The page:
The dedicated breeder will ask questions like whether or not you have a fenced yard or if the pup will be walked on lead. They will make certain you understand all the negative aspects of owning a dog as well as the positive. Having the pup's best interests at heart to say nothing of theirs and yours, a reputable breeder will take great pains to place their pups properly the first time around. A returned pup is a traumatic experience for all concerned and therefore, the breeder who is always willing to accept a puppy back will want to make certain that this specific purebred dog is the breed for you.
The dedicated breeder will be able to show you a clean environment, well-socialized puppies and a dam with a good temperament (happy and self-assured).
The dedicated breeder will be willing to give you references--names of people who have purchased pups from them in the past or of others in the breed.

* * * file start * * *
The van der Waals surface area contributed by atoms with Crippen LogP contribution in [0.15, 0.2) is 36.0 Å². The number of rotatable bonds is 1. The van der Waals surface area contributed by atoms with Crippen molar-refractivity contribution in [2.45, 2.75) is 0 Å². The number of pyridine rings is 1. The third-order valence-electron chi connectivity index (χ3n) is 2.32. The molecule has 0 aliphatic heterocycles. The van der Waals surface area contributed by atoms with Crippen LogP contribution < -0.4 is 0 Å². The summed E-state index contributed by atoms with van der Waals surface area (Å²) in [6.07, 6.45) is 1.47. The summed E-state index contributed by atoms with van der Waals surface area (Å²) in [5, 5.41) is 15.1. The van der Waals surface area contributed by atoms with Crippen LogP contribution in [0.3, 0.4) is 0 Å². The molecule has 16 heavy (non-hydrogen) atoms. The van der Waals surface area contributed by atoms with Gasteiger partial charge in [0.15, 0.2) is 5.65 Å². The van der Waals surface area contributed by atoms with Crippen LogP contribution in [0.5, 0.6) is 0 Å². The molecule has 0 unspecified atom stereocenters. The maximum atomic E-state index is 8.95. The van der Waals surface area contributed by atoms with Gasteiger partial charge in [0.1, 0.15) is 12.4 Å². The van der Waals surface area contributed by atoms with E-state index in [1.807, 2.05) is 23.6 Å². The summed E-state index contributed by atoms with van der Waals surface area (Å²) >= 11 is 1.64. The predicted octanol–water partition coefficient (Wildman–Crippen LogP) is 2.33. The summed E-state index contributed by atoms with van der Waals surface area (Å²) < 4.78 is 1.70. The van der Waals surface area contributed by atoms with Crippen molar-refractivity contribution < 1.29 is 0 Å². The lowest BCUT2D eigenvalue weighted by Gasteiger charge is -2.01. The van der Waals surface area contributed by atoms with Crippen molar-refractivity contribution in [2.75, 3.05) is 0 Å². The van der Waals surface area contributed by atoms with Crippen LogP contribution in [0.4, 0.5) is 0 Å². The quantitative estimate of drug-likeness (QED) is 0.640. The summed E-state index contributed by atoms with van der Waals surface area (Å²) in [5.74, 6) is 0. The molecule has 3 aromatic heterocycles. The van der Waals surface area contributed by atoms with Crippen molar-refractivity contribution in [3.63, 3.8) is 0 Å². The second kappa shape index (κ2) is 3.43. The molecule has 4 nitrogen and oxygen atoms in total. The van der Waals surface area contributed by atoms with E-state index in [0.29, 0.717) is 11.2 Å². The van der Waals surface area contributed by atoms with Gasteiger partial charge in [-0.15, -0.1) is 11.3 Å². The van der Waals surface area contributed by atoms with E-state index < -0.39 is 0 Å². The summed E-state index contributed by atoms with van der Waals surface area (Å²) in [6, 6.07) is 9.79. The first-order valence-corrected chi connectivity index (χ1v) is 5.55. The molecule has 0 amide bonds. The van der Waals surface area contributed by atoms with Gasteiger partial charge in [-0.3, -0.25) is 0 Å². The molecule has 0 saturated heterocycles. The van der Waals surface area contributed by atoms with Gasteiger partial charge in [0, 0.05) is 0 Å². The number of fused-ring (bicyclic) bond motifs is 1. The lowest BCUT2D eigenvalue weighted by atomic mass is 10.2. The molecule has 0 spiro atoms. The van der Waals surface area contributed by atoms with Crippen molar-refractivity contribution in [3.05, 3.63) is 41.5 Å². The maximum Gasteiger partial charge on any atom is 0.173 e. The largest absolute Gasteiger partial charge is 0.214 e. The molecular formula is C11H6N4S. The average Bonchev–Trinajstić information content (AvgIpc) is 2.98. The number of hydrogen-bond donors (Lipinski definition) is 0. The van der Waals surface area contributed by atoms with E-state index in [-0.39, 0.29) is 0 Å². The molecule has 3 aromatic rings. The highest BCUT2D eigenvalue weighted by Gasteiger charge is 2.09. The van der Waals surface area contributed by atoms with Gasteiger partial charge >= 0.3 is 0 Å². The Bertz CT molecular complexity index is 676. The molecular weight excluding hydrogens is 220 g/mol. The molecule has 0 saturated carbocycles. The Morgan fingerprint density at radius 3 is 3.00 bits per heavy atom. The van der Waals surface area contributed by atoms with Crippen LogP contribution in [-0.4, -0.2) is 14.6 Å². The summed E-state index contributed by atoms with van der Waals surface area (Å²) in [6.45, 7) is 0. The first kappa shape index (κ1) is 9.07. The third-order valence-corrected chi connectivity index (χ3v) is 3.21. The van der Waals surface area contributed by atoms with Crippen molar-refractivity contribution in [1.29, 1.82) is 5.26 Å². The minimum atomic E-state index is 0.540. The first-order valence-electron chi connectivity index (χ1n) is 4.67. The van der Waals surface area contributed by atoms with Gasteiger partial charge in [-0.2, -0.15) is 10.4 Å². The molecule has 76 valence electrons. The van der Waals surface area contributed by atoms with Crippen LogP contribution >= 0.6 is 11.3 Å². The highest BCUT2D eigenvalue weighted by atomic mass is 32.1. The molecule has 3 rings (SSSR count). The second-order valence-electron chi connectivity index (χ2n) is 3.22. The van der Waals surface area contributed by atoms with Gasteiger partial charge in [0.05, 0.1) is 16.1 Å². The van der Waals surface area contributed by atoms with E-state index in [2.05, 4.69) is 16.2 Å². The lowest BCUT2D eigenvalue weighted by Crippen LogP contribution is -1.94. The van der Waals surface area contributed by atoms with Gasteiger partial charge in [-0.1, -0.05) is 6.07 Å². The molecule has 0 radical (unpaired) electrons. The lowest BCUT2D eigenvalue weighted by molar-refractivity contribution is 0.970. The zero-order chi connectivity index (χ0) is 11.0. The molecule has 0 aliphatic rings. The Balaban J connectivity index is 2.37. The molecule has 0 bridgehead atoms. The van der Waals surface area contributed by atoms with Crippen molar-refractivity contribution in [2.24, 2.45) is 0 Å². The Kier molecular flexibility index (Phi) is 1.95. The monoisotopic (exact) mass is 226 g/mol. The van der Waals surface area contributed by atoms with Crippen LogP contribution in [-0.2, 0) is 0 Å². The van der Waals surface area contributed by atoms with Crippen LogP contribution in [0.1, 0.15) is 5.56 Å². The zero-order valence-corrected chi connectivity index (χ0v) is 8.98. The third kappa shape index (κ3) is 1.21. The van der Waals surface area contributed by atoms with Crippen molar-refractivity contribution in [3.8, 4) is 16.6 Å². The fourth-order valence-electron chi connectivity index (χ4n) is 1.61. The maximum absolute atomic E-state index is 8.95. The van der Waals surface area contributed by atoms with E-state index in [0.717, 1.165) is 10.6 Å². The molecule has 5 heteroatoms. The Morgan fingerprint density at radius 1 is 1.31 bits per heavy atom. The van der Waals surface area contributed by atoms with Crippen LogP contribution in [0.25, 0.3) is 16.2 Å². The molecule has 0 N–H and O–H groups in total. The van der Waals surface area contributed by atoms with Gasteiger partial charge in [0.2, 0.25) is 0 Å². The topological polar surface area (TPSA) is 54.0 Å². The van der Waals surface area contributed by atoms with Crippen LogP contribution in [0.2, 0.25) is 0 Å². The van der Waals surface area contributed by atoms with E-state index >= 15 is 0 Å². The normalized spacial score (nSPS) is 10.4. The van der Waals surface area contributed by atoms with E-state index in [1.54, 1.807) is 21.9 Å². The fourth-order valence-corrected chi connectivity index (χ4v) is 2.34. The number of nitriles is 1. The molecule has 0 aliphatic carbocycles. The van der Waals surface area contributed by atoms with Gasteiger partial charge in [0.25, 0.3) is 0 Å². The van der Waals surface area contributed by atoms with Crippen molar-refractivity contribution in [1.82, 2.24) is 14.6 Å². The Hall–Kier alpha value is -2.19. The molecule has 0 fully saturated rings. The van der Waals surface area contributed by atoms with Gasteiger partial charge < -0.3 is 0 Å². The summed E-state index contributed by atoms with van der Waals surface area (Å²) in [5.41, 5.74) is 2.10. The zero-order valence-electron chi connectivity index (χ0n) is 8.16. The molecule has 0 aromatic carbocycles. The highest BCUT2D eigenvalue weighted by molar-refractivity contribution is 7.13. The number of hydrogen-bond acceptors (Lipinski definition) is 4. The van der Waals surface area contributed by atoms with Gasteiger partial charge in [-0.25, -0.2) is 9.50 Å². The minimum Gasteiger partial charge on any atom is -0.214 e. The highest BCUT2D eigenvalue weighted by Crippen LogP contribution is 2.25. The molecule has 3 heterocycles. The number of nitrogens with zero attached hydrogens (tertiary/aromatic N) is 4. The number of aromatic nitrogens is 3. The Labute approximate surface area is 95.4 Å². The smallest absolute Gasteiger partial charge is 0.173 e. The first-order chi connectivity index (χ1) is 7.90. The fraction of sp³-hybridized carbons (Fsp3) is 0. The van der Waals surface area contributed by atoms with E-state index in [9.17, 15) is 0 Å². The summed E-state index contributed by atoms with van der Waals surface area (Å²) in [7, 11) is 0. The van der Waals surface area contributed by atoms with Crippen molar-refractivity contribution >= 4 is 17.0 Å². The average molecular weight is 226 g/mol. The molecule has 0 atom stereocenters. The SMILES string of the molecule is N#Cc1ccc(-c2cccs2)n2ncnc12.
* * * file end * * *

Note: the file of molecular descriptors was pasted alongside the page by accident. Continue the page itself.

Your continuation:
The dedicated breeder will perhaps be a bit hesitant to sell you a pup until they know more about you. Will not pressure you into deciding immediately, and encourage you to see other litters before making your final selection.
The dedicated breeder will provide a written contract and/or conditions of sale.
The dedicated breeder will require spaying or neutering of pet quality puppies. Breeders spend a lot of time and effort planning breeding programs designed to improve the breed. They selectively carry on their programs with only the best quality available. Pet quality puppies should be loved and enjoyed as pets. Reputable breeders don't want their dogs being used just to "make puppies" or worse yet, to have their puppies end up in "puppy mills" where they will be mass produced. Therefore, they will require that pets be spayed or neutered before being registered with a breed registry.
If a breeder meets all the above criteria, you are in good hands. If you find yourself with a negative response to any of these, think twice; discuss the situation with someone else. Don't be impulsive and DO ASK QUESTIONS!
KEEP THIS IN MIND: YOU ARE PROBABLY GOING TO PAY FOR QUALITY.